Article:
Purpose: To automate the generation of region-of-interest (ROI) apertures for use with megavoltage imaging for online positional corrections during cranial stereotactic radiosurgery. Materials and methods: Digitally reconstructed radiographs (DRRs) were created for a 3D-printed skull phantom at 5 degree gantry angle increments for a three-arc beam arrangement. At each angle, 3000 random rectangular apertures were generated, and 100 shifts on a grid were applied to the anatomy within the frame. For all shifts, the mutual information (MI) between the shifted and unshifted DRR was calculated to derive an average MI gradient. The top 10% of apertures that minimized registration errors were overlaid and discretely thresholded to generate imaging plans. Imaging was acquired with the skull while implementing simulated patient motion on a linac. Control point-specific couch motions were derived to align the skull to its planned positioning. Results: Apertures with a range of repositioning errors less than 0.1 mm possessed a 42% larger average MI gradient when compared with apertures with a range greater than 1 mm. Dose calculations with Monte Carlo exhibited an 84% reduction in the dose received by 50% of the skull with the 50% thresholded plan when compared to a constant 22 × 22 cm2 imaging plan. For all different imaging plans (with and without motion), the calculated median 3D-errors with respect to the tracking of a metal-BB fiducial positioned at isocenter in the skull were sub-mm except for the 80% thresholded plan. Conclusions: Sub-mm positional errors are achievable with couch motions derived from control point–specific ROI imaging. Smaller apertures that conform to an anatomical ROI can be utilized to minimize the imaging dose incurred at the expense of larger errors.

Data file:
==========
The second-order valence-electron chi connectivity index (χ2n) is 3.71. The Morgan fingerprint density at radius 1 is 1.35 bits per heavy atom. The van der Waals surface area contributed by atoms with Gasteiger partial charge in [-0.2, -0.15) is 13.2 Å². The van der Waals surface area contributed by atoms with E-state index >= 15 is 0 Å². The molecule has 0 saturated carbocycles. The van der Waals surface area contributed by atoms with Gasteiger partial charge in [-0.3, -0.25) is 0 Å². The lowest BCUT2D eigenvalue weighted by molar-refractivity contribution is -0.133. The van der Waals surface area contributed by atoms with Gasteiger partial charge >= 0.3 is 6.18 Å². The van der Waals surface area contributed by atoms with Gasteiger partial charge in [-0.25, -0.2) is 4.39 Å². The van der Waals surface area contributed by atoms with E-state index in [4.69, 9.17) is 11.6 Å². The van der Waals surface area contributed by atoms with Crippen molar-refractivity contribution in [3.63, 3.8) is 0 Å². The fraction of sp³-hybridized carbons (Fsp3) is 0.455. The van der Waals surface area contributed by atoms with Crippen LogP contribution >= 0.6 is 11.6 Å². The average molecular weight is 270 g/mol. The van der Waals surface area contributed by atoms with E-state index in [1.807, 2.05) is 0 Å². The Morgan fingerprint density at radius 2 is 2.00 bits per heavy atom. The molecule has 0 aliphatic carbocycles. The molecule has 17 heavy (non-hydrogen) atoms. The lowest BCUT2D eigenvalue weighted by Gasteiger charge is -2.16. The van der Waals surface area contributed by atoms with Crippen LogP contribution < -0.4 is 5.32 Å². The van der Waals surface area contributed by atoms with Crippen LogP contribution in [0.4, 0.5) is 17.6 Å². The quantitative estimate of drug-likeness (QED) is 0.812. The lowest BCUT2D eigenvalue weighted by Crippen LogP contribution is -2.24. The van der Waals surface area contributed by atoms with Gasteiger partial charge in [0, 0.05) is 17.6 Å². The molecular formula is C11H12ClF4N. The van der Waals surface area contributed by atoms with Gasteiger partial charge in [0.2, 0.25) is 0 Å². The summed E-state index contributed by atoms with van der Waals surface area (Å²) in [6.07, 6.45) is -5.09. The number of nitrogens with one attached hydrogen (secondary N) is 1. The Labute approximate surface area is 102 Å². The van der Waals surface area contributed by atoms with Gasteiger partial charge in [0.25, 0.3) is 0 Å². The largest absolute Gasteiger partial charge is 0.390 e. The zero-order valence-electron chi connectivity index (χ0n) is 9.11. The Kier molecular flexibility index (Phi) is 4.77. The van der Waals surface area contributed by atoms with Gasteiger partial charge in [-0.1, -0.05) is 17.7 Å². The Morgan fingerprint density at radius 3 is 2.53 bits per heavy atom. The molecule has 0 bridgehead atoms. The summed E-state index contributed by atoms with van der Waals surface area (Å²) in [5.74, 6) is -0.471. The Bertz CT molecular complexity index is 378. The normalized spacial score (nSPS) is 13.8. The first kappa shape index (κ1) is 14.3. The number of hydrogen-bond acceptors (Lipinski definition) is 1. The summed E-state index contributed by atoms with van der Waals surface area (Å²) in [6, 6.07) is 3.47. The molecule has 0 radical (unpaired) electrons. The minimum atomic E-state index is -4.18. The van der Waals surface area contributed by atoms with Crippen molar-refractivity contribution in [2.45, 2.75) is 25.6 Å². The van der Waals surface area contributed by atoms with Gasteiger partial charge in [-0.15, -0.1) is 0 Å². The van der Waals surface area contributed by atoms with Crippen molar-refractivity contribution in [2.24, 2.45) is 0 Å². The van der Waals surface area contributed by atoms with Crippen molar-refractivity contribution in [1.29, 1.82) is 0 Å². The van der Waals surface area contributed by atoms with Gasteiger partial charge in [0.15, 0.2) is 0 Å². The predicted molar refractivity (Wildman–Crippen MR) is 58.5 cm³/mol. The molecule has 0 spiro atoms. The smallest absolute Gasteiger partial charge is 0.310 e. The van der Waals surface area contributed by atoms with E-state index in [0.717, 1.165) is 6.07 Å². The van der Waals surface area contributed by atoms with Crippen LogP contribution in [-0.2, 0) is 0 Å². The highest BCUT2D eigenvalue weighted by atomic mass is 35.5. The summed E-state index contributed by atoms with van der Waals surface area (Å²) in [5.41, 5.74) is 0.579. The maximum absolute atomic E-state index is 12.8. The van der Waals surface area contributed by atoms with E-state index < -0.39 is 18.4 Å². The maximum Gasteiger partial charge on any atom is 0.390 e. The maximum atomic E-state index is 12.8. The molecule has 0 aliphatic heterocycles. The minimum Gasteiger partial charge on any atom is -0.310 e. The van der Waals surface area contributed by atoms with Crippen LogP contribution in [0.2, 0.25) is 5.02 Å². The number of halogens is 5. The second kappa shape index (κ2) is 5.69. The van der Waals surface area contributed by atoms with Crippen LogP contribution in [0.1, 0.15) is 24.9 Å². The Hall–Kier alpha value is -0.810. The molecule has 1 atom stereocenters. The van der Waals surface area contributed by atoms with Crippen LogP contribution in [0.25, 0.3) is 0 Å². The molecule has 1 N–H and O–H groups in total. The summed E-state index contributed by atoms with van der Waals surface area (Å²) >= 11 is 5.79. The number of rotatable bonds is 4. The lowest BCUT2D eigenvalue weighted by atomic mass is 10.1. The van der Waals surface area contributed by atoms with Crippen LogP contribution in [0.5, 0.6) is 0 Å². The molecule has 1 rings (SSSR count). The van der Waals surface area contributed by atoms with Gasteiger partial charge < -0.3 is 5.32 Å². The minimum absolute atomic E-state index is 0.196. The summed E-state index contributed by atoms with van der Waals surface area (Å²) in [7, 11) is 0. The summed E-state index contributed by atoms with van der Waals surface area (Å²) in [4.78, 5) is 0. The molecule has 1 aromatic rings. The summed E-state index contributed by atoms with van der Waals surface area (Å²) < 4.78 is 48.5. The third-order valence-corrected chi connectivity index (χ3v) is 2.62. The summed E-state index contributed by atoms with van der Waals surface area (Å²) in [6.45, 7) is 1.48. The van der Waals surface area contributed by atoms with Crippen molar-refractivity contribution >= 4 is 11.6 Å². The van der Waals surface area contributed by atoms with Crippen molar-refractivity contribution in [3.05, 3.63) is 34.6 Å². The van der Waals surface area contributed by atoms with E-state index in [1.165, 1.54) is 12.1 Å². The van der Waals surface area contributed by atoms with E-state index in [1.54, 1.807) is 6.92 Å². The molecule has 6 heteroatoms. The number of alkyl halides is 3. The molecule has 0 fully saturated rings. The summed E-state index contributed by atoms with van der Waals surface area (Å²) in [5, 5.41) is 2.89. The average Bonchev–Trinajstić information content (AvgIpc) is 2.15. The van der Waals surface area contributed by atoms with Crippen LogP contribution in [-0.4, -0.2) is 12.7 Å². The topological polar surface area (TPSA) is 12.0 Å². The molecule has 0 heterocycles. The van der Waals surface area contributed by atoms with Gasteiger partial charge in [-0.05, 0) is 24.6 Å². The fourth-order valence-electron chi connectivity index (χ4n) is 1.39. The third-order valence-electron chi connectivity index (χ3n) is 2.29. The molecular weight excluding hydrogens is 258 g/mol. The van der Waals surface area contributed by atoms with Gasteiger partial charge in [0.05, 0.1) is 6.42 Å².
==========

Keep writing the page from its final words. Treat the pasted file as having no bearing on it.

- MV imaging
- image dose reduction
- sub-mm positioning
ASJC Scopus subject areas
- Radiology Nuclear Medicine and imaging